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0078 Notes on Marco Polo : vol.1
Notes on Marco Polo : vol.1 / Page 78 (Color Image)

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doi: 10.20676/00000246
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62   45. BACHU

Middle Ages « Sea of Bascon », from the «island of Abaskun », there had probably been a contamination between the two names

It is true that the name of «Sea of Abaskun [or Abaskun] » has sometimes been given in Persian, in Arabic and in Turkish to the whole or to part of the Caspian (cf. BARBIER DE MEYNARD, Dict. hist. I; QAZWiNÎ, Juwayni, II, 115; Ber, III, 66, 183; Mi, 386; BROCKELMANN, 240 [with an abnormal form « Abysgun »] ; HERRMANN, in Imago Mundi, 1935, 23, No. 13). But the «Sea of Bascon » is without authority. Odoric speaks of the « Sea of Bachuc »; CORDIER found in the French version of Odoric « Bascon » instead of « Bachuc » and supposed that « Bascon » stood for «Abaskun» ( Y, I, 59; Y1, II, 105); but Odoric's French version has no value independent of the original Latin text, and « Bascon » has been simply altered from « Bachuc ». As to « Abacu » or « Abaco », I hold it to be one of those copyists' errors to which we owe such readings as «Abraaman », etc., for « Braaman », « Amien » for «Mien », « Assara » for «Sara », etc. In some cases, misinterpretations of the Italian da as d'Ao may account for these errors. But I am convinced that Polo said «Bacu» like all his contemporaries, the only other form of the name being «Bacuc ». «Bacu» and «Bachu» are the forms used by Jourdain Cathala, a Genoese document of 1374, the Catalan Map of 1375, Fra Mauro, Clavijo, J. Barbaro, etc.; «Bachuch », «Bacuk », «Bacuc» are given by Odoric, Pascal of Vittoria, and Marignolli. The final -c (-k, -ch) of this second form remains unexplained; it can hardly be a survival of the ancient form Bâkûh with a final weak -h.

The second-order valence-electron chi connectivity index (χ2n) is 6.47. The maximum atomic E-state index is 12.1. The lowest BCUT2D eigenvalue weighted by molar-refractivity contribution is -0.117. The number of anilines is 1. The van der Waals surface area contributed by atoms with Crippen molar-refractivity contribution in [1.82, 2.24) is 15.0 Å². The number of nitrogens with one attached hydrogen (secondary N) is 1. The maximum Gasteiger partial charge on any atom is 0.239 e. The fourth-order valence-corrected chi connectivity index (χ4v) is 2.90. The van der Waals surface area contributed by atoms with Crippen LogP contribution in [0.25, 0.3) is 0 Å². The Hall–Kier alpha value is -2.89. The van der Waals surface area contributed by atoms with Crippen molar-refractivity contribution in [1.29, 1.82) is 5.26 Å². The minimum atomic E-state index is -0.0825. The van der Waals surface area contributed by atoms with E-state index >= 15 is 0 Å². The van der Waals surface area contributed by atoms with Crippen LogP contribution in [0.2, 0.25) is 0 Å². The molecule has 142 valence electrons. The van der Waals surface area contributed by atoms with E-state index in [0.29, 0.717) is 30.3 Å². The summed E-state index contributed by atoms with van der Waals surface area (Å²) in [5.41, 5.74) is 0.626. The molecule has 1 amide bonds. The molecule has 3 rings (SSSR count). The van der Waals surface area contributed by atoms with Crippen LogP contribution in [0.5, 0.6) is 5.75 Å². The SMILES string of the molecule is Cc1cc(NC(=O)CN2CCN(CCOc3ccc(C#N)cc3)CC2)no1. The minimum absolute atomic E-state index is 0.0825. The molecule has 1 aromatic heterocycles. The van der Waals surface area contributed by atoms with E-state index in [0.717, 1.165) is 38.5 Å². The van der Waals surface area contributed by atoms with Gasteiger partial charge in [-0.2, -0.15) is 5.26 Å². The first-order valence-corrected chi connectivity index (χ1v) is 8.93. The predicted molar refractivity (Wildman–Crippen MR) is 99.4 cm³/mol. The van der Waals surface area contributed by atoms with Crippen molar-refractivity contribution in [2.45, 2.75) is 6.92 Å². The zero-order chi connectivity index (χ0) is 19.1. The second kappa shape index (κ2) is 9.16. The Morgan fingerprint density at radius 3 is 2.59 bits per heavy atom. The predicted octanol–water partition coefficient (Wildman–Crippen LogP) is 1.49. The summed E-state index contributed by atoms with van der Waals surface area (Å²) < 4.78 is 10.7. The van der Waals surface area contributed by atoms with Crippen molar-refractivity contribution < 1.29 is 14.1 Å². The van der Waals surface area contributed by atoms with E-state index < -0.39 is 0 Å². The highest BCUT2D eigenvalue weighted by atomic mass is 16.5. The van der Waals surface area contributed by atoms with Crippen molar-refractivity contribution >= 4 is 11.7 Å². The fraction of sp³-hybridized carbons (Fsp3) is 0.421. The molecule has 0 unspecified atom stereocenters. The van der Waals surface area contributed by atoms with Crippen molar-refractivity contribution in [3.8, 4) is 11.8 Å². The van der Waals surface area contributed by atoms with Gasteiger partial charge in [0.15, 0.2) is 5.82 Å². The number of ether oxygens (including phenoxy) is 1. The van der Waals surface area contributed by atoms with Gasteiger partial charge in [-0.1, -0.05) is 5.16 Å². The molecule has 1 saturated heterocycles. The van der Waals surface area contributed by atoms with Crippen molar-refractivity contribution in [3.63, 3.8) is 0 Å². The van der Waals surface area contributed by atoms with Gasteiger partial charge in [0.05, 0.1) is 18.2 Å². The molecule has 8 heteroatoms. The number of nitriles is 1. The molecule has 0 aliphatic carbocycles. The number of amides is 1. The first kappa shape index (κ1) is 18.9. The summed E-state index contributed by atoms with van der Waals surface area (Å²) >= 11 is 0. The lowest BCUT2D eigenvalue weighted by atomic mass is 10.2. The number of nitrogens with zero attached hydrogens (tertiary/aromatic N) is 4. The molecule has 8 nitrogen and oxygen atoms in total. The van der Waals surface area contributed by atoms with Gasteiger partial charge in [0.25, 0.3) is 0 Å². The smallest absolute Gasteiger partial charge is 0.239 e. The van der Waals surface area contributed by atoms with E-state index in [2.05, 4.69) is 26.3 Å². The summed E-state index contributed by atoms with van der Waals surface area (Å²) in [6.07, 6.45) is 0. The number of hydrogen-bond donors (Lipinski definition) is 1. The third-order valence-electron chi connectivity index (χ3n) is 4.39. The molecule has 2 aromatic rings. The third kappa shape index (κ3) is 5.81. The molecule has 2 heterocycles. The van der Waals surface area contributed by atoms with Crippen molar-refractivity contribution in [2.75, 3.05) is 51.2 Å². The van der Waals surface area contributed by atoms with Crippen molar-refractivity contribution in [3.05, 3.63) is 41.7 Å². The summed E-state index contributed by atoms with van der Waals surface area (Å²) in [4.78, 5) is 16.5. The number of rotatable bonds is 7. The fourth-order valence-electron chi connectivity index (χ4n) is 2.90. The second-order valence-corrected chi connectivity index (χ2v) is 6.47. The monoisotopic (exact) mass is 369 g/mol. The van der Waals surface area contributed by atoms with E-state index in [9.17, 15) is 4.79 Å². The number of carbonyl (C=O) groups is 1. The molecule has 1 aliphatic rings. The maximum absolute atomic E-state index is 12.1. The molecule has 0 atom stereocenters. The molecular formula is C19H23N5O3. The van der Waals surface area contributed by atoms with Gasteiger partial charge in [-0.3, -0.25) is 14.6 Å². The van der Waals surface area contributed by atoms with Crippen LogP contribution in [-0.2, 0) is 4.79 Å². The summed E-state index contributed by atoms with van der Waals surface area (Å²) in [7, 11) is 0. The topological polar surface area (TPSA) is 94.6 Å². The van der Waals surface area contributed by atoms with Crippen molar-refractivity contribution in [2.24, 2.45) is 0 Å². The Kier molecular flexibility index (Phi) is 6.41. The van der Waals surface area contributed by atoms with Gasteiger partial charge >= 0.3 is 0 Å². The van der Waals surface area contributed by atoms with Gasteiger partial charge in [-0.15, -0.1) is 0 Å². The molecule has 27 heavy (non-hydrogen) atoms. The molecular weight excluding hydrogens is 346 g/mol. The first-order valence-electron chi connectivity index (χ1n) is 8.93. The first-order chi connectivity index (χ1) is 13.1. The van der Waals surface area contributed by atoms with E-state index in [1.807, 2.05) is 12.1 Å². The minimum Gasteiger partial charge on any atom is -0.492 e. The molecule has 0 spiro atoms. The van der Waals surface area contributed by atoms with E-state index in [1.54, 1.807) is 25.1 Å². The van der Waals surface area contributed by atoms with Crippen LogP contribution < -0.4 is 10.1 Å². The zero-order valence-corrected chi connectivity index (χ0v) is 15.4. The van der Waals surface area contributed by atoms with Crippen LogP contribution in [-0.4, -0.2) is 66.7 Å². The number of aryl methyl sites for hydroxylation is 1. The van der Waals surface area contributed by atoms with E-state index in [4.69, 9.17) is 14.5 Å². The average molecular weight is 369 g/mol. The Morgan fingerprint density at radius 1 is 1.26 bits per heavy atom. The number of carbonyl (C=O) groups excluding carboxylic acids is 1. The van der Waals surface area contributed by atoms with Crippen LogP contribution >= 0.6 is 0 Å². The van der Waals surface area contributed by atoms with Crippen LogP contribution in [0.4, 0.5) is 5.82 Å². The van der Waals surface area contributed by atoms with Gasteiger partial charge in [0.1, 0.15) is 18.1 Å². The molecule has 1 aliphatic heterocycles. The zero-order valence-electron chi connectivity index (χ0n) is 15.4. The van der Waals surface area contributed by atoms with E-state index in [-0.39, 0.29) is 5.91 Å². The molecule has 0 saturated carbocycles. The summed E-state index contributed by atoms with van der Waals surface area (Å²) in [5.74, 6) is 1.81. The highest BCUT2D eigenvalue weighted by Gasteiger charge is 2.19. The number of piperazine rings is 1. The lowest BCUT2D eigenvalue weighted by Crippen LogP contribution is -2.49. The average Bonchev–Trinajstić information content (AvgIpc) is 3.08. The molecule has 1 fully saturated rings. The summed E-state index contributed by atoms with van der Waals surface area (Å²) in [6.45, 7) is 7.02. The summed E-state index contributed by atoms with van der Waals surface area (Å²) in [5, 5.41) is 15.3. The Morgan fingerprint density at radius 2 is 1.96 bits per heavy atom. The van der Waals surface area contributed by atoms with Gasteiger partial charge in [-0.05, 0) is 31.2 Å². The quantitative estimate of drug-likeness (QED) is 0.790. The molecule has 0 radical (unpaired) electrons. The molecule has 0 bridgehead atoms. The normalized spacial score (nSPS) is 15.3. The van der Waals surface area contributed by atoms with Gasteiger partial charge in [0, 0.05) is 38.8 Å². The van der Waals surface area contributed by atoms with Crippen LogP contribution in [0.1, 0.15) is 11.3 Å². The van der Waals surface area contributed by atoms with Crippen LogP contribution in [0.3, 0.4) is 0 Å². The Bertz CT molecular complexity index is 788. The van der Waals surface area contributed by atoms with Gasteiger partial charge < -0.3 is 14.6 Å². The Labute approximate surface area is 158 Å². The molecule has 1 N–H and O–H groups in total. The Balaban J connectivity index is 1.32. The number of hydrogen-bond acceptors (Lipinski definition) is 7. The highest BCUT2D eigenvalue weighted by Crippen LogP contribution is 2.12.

The oldest form of the name is Bâkûh; but the modern spelling (U Bâkû occurs at the end

of the 10th cent. in the I&udad   (Mi, 411) ; the naphtha wells were then already famous

(cf. also Y, I, 49; add Jourdain Cathala, ed. CORDIER, 94; LE STRANGE, translation of the geo-

graphical part of the Nuzhat al-Qulub, 198, 278; PETRUAEVSKII, in Izvestiya Ak. Nauk, 1937, 906). Polo also calls the Caspian the «Sea of Gel or Chelan » (see « Gel or Chelan »), and the «Sea of Sarai » (see «Sarai »).

The «Mare Abacuc sive Mare de Sala » on Waldseemüller's map of 1516 combines wrong forms of «Bacu» and «Sarai »; the name of the Prophet Habacuc helped perhaps in creating «Abacuc ».

Among mediaeval Western authors, Simon of Saint-Quentin and Rubrouck are the only ones to call the Caspian the « Sea of Shirvân », a name which, among Eastern writers, I have only met with in Hajji-Haifa's Jihän-numä (cf. DORN, Caspia, 100). The most common Eastern name is « Sea of the Hazar». The name of «Sea of Khvalis » in ancient Russian texts is a corruption for «Sea of Hwarézm ». Cf. DORN, Caspia, 44, 100-102; BARTHOLD, Zur Erforsch. des Orients, 100; Rev. des ét. slaves, Ix [1929], 120-123; FERRAND, in JA, 1924, I, 206; 1925, II, 112, 269; LS, 180-181.

The Chinese name in the 13th cent. is 31   L   leg «The K'uan-t'ien-chi-ssû Sea » (once

K'uan-ting[;1]-chi-ssû); cf. WANG Hui-tsu 2, 40, 11 a. T'ien-chi-ssû is of course Turk. tängiz, «sea »; I do not think that k'uan means here «broad»; it must be a transcription, theoretically kön or köl; köl means «lake» in Turkish, and *Köl-tängiz would be literally the «Lake-Sea ». A Mongolian form *Giro-dängis, « Deep Sea », good from a semantic point of view, is objectionable phonetically.